My mother had always enjoyed reading, when I would ask if I could read to her, she would usually say "yes". She would tell me how she used to love to read, but that she "just couldn't see how to anymore". My sister had subscribed to a large-print Guideposts for her, thinking maybe she could still read, but once when I asked her to try to read, all she could make out were the articles, A, an, or the, and only when they were the extra large-print in titles.

I read to her from Reader's Digest and Guideposts, and sometimes the stories would make both of us cry. Sometimes she thought the people in the story were actually there, or that I was reading a letter from someone to her, or even that I was telling her a story about myself. I also read to her from Country, Country Extra, Reminisce, and Birds and Blooms all published by Reiman Publications (P.O. Box 991, Greendale, WI 53129-0991). Even after she could no longer follow a story, she enjoyed the beautiful pictures in these magazines. Birds and Blooms even has a "Ready for a Walk?" section, so we could pretend we were walking outside and seeing flowers, birds, and butterflies even when the weather wouldn't permit our real walk.

I read several children's books to my mother, too. All the Places to Love by Patricia MacLachlan (HarperCollins, 1994) was a picture book about living in the country and the love of family, and she enjoyed this, as she did Home Place by Crescent Dragonwagon (Macmillan, 1993). I read some from a book about Laura Ingalls Wilder, too, and she enjoyed it for a while. I think she might have enjoyed me reading from the actual Little House books, because she always enjoyed the series so.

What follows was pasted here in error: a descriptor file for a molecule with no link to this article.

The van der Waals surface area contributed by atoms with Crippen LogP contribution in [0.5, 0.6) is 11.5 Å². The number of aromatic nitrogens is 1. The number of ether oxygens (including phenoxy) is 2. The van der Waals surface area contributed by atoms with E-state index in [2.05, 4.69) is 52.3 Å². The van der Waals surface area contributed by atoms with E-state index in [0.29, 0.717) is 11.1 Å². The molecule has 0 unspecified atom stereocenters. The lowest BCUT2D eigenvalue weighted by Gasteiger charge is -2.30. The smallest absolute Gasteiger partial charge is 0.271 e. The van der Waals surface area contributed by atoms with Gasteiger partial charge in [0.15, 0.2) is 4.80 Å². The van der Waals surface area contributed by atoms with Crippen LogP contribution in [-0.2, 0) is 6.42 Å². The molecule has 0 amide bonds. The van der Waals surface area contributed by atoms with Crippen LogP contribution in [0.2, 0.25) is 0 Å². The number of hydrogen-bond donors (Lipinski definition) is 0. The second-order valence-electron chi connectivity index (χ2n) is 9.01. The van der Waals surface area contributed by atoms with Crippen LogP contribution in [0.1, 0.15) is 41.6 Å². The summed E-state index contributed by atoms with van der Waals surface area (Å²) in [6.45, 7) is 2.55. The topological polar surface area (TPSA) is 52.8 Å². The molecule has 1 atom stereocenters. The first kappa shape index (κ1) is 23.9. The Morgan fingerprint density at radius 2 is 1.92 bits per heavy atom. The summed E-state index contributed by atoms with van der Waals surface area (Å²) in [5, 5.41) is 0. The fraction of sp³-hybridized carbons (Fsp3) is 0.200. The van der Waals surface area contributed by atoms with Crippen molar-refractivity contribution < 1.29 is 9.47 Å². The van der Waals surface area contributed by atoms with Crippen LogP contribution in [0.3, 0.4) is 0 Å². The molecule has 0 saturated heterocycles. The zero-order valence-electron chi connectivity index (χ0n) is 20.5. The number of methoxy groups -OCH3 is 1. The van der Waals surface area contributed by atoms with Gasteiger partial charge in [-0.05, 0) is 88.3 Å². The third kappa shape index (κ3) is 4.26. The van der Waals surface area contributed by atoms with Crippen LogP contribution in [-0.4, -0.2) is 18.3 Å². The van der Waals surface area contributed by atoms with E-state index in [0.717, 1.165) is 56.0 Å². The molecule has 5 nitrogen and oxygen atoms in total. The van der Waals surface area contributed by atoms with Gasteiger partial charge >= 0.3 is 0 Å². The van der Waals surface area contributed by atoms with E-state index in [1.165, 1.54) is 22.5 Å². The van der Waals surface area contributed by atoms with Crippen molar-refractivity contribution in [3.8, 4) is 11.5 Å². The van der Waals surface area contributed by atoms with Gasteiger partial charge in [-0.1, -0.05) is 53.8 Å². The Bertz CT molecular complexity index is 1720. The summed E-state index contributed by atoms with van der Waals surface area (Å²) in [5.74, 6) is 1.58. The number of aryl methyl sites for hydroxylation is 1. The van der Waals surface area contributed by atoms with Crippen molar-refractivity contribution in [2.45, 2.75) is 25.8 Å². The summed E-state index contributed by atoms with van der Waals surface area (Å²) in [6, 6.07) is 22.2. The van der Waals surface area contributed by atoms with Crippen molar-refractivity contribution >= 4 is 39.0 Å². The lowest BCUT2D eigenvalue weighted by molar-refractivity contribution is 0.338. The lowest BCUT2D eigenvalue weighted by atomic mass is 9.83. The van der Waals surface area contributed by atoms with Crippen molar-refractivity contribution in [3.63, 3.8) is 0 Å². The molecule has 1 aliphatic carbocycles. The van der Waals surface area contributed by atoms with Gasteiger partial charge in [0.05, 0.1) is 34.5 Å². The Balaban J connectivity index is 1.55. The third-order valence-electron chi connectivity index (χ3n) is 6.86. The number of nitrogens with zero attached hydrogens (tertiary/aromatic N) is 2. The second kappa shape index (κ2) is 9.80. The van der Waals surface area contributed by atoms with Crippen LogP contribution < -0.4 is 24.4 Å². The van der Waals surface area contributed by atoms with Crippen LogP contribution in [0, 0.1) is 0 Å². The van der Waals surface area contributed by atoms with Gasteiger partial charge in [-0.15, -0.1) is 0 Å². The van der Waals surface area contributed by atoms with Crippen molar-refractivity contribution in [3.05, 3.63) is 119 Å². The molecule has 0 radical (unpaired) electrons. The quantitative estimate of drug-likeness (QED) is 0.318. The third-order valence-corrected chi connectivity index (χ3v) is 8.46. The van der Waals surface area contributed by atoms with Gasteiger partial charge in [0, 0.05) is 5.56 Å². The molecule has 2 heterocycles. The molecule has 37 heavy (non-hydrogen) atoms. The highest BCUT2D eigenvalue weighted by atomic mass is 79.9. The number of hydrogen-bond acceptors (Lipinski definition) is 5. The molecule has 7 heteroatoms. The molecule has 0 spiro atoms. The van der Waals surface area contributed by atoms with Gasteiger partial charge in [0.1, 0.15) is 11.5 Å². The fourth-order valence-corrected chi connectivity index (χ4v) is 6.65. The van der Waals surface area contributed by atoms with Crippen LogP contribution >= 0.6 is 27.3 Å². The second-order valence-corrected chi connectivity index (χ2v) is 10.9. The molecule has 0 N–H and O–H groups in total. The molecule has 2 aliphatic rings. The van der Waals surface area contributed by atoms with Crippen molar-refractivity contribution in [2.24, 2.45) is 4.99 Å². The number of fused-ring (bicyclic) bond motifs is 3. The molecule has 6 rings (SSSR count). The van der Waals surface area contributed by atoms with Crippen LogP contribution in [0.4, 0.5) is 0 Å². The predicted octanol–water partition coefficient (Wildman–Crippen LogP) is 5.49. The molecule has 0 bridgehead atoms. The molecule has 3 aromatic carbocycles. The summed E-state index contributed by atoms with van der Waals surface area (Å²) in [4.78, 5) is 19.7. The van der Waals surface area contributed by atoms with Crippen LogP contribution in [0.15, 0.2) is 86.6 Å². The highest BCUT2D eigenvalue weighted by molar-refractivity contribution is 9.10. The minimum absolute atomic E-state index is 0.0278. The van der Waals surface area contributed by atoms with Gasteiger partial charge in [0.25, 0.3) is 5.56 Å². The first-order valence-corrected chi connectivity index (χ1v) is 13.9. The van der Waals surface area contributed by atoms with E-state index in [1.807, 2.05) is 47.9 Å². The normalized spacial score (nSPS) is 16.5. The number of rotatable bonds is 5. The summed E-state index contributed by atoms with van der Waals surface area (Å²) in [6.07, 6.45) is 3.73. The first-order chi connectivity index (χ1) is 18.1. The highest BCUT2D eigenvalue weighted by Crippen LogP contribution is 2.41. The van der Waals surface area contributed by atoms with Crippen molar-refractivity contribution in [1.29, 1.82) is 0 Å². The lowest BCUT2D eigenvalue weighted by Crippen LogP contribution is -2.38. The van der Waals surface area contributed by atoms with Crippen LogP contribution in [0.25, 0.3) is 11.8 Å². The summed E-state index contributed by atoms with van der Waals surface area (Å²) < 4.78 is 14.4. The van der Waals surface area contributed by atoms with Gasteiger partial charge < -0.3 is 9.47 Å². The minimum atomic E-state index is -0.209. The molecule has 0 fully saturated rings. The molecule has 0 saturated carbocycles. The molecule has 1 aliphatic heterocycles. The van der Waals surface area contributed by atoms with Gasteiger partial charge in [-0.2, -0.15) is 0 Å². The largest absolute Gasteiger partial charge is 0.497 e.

Watching Movies Together

It didn't take me long to learn that we could no longer watch the evening news or any of the murder mysteries my mother used to enjoy. My sister taped all of Little House on the Prairie for us and she kept an eye out for every movie that might be suitable. My niece taped all of The Waltons which my mother especially enjoyed, because the Depression years were the ones she could remember. Every time I went shopping, I'd buy more movies, and I ordered everything I could find that I thought she would like. I collected practically all of the Shirley Temple movies, and my mother said she enjoyed seeing "that little girl who likes to sing and dance." Shirley Temple was her favorite child star, and Jessica Tandy was her favorite older star; She enjoyed Driving Miss Daisy and Fried Green Tomatoes.

Another favorite was Anne of Green Gables. A Home Health Aide even got in on bringing us some of those movies to borrow, and I ending up collecting most of them on my shopping trips. I also found an old Lassie movie that my mother enjoyed.